PRESS RELEASE — SHOWTIME Sports and Premier Boxing Champions today unveiled a loaded five-month boxing schedule of nine high-stakes world championship events beginning Saturday, May 15, live on SHOWTIME. The schedule delivers two events per month through August. Thirteen matchups have been announced thus far with no less than seven world title fights, and 12 fighters defending undefeated records. The lineup features many of boxing’s best young fighters taking on career-defining challenges in their primes. All fights on the schedule will take place before a live audience, keeping with applicable local COVID-19 safety protocols.

The sizzling summer run features the dynamic Charlo twins as undefeated electrifying champion Jermall Charlo defends his WBC middleweight world title against Juan Macias Montiel in a special Juneteenth homecoming in Houston on Saturday, June 19, live on SHOWTIME.

The following Saturday, June 26, unbeaten Mayweather Promotions star Gervonta “Tank” Davis moves up two weight classes for a chance to become a three-division world champion when he takes on fellow undefeated champion Mario Barrios for his super lightweight world title in what will be Davis’ second pay-per-view showdown.

The next month, WBC, WBA and IBF 154-pound charismatic world champion Jermell Charlo looks to make boxing history when he takes on WBO junior middleweight world champion Brian Castaño in a mega-fight to crown the first four-belt 154-pound world champion.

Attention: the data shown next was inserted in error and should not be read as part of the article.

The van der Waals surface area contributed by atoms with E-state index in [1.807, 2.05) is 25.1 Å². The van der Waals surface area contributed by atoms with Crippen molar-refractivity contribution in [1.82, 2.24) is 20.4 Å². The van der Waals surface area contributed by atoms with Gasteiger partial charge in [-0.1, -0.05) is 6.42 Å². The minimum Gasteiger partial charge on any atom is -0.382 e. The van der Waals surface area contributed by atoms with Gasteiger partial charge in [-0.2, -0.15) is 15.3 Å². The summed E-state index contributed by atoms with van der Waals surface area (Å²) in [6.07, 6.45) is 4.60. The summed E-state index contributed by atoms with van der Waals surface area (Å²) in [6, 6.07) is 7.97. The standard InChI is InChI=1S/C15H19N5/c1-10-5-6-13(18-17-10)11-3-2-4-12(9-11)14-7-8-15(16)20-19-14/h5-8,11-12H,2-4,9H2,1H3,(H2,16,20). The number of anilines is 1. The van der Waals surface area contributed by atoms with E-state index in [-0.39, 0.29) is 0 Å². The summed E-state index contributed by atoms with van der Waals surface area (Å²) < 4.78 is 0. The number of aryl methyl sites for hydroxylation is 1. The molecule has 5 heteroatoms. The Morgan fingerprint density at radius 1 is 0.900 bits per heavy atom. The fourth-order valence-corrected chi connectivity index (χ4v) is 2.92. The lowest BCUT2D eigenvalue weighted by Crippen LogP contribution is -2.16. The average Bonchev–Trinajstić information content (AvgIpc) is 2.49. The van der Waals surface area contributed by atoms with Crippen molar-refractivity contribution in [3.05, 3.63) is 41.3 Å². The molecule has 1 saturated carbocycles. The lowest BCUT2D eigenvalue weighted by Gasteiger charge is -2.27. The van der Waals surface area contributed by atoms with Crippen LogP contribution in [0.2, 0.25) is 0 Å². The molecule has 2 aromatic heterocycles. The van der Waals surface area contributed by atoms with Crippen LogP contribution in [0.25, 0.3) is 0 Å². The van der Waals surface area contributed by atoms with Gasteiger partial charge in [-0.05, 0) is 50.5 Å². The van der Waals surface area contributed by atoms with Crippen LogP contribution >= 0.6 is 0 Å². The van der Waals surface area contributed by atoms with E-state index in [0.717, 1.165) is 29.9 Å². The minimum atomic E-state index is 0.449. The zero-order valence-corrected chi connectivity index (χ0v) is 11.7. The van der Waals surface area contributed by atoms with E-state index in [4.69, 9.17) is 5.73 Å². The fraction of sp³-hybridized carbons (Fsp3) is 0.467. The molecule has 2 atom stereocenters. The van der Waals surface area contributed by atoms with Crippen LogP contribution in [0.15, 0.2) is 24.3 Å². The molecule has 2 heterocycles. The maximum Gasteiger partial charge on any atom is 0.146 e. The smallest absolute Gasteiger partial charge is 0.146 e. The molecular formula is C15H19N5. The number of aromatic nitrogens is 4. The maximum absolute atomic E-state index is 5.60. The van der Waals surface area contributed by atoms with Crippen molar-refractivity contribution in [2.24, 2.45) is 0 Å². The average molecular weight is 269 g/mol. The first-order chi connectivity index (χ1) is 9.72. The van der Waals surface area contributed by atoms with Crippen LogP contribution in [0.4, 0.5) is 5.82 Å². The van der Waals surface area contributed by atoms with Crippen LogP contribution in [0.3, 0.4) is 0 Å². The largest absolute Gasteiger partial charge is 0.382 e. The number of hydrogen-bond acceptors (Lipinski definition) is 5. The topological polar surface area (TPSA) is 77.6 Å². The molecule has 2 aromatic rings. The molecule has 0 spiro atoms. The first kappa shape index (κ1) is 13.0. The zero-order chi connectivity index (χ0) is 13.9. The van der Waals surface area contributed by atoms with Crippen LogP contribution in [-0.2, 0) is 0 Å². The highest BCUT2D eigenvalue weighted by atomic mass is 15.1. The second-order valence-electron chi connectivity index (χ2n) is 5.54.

The SHOWTIME boxing schedule features eight editions of SHOWTIME CHAMPIONSHIP BOXING and one premier SHOWTIME PPV event, all presented by Premier Boxing Champions:

  • MAY 15 – SHOWTIME CHAMPIONSHIP BOXING
    • Luis Nery vs. Brandon Figueroa, WBC Super Bantamweight World Title Fight
    • Danny Roman vs. Ricardo Espinoza Franco, Super Bantamweight Fight
    • Xavier Martinez vs. Abraham Montoya, WBA Super Featherweight Fight
    • MAY 29 – SHOWTIME CHAMPIONSHIP BOXING
      • Nordine Oubaali vs. Nonito Donaire, WBC Bantamweight World Title Fight
      • Subriel Matias vs. Batyrzhan Jukembayev, IBF Super Lightweight Title Eliminator
  • JUNE 19 – SHOWTIME CHAMPIONSHIP BOXING 
    • Jermall Charlo vs. Juan Macias Montiel, WBC Middleweight World Title Fight
  • JUNE 26 – SHOWTIME PPV
    • Gervonta Davis vs. Mario Barrios, WBA Super Lightweight World Title Fight
    • Erickson Lubin vs. Jeison Rosario, WBC Junior Middleweight Title Eliminator
    • JULY 3 – SHOWTIME CHAMPIONSHIP BOXING
    • Chris Colbert vs. Yuriorkis Gamboa, WBA Super Featherweight Interim Title Fight
  • JULY 17 – SHOWTIME CHAMPIONSHIP BOXING 
    • Jermell Charlo vs. Brian Castaño, Undisputed IBF, WBA, WBC & WBO Junior Middleweight World Title Unification Fight
  • AUGUST 14 – SHOWTIME CHAMPIONSHIP BOXING

                  Guillermo Rigondeaux vs. John Riel Casimero, WBO Bantamweight World Title Fight

         AUGUST 28 – SHOWTIME CHAMPIONSHIP BOXING

    • David Benavidez vs. Jose Uzcategui, WBC Super Middleweight Title Eliminator
  • SEPTEMBER 11 – SHOWTIME CHAMPIONSHIP BOXING
  • Stephen Fulton, Jr. vs. winner of Nery-Figueroa, Super Bantamweight World Title Unification Fight

“High-impact, meaningful fights amongst many of the biggest names and brightest stars in combat sports. That is what SHOWTIME promises and that is what we are delivering,” said Stephen Espinoza, President, SHOWTIME Sports. “With an opportunity to crown an undisputed world champion at 154 pounds, a highly anticipated super bantamweight title unification, a stacked pay-per-view showdown and more than a dozen fights between 118-168 pounds, SHOWTIME is presenting boxing’s best young fighters, all daring to be great by putting their world titles and undefeated records on the line.

Editor’s Note: This press release has been edited for brevity.